3 Things to do when you move into a new neighborhood

moving into a new neighborhood

Whether you’re planning ahead, in the process of moving, or have already moved into your new home, these three tips will help you get settled.

1. Setup utilities  

If you haven’t already set up all of your utilities before moving, checking these off your list will probably be your first priority:

UtilityService Provider
ElectricitySearch by city for Canada, and by state for the US
Natural gasSearch by state for the US, or by accredited organizations if you live in Canada
Water and sewerSearch by state for the US, or by city if you live in Canada
Trash collectionSearch by city for Canada, and by state for the US
Cable, satellite TV, Internet and telephoneSearch by zip code for the US, and by city in Canada

Websites like MyUtilities.com and AllConnect.com allow you to set up multiple utilities under one account, but you’ll most likely be creating accounts online and calling to schedule appointments.

“Pay any overdue bills, but also collect any refunds or utility deposits. Many people forget that they may have served up a substantial chunk of change months and sometimes years back,” suggests The Moving Team.

This is also a good time to update your address and set up your security and alarm systems.

2. Review neighborhood ordinances and codes

City codes are ordinances and put in place to promote health and safety within neighborhoods, as well to protect the community. They may differ from neighborhood to neighborhood, but familiarizing yourself with them is the best way to keep from being in violation of local laws.

Neighborhood codes typically cover issues like dead trees, high weeds, trash, deteriorated fences, junk and commercial vehicles on private properties, operating a business out of a residence, and keeping animals.

“Neighborhoods that follow their covenants and standards tend to be safer, look better, maintain better relationships with local governments, and better retain or increase the investments that homeowners have made in their properties,” reports online legal platform FindLaw.

And if you live in an HOA community, this is a good time to go over those rules as well.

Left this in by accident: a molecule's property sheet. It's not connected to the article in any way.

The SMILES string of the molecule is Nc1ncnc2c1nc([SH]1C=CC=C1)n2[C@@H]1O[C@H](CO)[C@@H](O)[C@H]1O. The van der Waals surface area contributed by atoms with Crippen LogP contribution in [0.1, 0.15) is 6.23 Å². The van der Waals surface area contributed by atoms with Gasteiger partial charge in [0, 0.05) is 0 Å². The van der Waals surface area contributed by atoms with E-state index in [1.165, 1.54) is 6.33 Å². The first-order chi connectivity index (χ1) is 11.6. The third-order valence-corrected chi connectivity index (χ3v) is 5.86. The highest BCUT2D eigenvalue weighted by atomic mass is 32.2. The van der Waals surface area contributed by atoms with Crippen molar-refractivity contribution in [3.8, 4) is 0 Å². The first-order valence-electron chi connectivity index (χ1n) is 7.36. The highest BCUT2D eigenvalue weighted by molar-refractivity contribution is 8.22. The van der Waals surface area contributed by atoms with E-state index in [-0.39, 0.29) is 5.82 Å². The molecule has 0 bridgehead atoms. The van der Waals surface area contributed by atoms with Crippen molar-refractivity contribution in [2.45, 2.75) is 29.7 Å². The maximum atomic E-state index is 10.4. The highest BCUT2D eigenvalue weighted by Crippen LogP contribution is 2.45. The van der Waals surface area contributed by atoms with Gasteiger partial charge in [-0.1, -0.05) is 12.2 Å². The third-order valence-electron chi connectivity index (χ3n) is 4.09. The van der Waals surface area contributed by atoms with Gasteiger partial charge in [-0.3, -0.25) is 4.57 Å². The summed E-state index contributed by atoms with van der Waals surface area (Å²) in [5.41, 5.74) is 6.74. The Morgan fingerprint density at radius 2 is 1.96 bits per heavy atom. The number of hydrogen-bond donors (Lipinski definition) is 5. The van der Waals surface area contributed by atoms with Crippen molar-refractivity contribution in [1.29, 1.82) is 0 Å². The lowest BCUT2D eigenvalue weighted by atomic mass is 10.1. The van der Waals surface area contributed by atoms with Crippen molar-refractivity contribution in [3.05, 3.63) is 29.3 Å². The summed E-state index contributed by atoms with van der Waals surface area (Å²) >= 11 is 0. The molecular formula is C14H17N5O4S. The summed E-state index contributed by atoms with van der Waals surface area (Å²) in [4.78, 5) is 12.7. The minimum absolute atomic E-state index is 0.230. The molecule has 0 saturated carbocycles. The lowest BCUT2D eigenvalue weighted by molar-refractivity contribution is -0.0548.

3. Explore your neighborhood and meet your neighbors

As you’re unpacking and getting settled in, find opportunities to explore your neighborhood and meet your neighbors.

“You meet a lot of your neighbors while doing activities like gardening,” says Antoine Daher, founder of friend making app Patook.

Daher suggests introducing yourself to your new neighbors as you encounter them, and taking the time to exchanging phone numbers or e-mail addresses in case of emergency.  “Ask some questions both about the neighborhood, like when the recycling pick-up is, and later on, about them,” he says.

Going online to find opportunities to connect with your neighbors is also an option.

“A few years ago, using apps or online websites to meet people was considered unusual. But the latest polls show that many connections between people now start online, whether for friends, activities or dating,” explains Daher. “This makes sense because many people spend a lot of their time online or at work, which reduces the number of opportunities to meet people.”

Joining your neighborhoods Facebook groups and following all of their social accounts is not only a good way to find out what’s going on in the area, but it’s also a good way to find neighbors with common interests and connect with them.

Read more about Helping kids adjust to a new home or Moving during the summer with kids

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